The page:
Mental Wellness Challenge – 2020, February 20
My mental wellness challenge last week came from the book – the 4 agreements… my challenge to you was to exercise the four agreements throughout the week. The four agreements are:
- Be impeccable with your word. Say what you mean, and mean what you say.
- Do not make assumptions. Ask clarifying questions.
- Do not take anything personally.
- Always do your best.
Checking in with how I did for the week, I want to say that I did OK on some, and not well on others. Being “ON” with these four agreements isn’t new for me – but its new for me… if that makes sense.
On being impeccable with my word – I work at this one quite a bit – so I feel that I did well. The impeachable “words” I used were mostly negativities towards myself or my success.
I have to say that on making assumptions – I didn’t do very well. This is a mental habit of mine that runs deep, is pervasive and is tenacious. I jump to conclusions or assume the worst – very consistently. This is a piece of my upbringing too… I was always taught to “expect the worst and prepare for it – if the good comes along, that’s a blessing”, and I don’t think that my experience growing up with this was unique. While this was an “ism” that my parents taught – I think it was a pretty common one.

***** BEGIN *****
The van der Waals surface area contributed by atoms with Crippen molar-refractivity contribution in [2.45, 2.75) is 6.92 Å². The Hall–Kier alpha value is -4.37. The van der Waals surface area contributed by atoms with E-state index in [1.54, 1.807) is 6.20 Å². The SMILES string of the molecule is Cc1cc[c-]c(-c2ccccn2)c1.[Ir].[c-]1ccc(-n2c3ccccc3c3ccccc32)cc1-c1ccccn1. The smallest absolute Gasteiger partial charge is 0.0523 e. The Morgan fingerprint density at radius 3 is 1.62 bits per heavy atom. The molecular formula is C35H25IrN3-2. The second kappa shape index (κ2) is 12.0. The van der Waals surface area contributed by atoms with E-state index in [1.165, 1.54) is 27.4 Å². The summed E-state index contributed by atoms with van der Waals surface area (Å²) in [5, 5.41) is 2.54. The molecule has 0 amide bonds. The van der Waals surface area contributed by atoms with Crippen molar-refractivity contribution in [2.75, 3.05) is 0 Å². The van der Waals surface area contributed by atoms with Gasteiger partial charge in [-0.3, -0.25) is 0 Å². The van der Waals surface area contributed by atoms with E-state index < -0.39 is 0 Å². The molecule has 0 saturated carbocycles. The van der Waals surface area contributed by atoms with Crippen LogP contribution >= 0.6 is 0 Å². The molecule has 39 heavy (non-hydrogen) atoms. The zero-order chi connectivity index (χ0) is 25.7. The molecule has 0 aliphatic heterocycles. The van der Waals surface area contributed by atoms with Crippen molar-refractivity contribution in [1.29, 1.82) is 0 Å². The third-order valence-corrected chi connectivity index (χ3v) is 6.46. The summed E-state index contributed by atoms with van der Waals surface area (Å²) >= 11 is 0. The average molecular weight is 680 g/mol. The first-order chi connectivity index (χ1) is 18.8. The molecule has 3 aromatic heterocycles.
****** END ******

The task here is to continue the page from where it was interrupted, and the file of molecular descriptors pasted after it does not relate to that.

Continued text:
I TAKE EVERYTHING PERSONALLY. I do, I know I do… I am trying to learn to let things flow away from me. I understand that this too is a learned thing – not a specific lesson taught by one person– but something that I do as a result of my life as child and growing up. My ADHD as a kid is part of it, but so is the abuse, name calling, bullying and the other things I experienced as a child. This is a “thing” for me that I have to focus more of my energy on.
On always doing my best – I try. I try too hard sometimes. My “best” often feels “not good enough” and that’s a reality in my life. Then – well – I’ll end up in a space where “If I can’t do the thing perfectly, I don’t want to do it all.” – I end up in a kind of stuck place. I am learning that the concept of good enough is better than not at all and to not let perfection be the enemy of progress.
This week I’d like to share a bit about stigma. Stigma around mental wellness is so very real – and it’s one of the reasons that I do what I do with my mental health presentations and with my blog etc. In doing a presentation this week and with speaking with some others about mental health, mental illness, mental wellness – this whole STIGMA issue keeps poking through.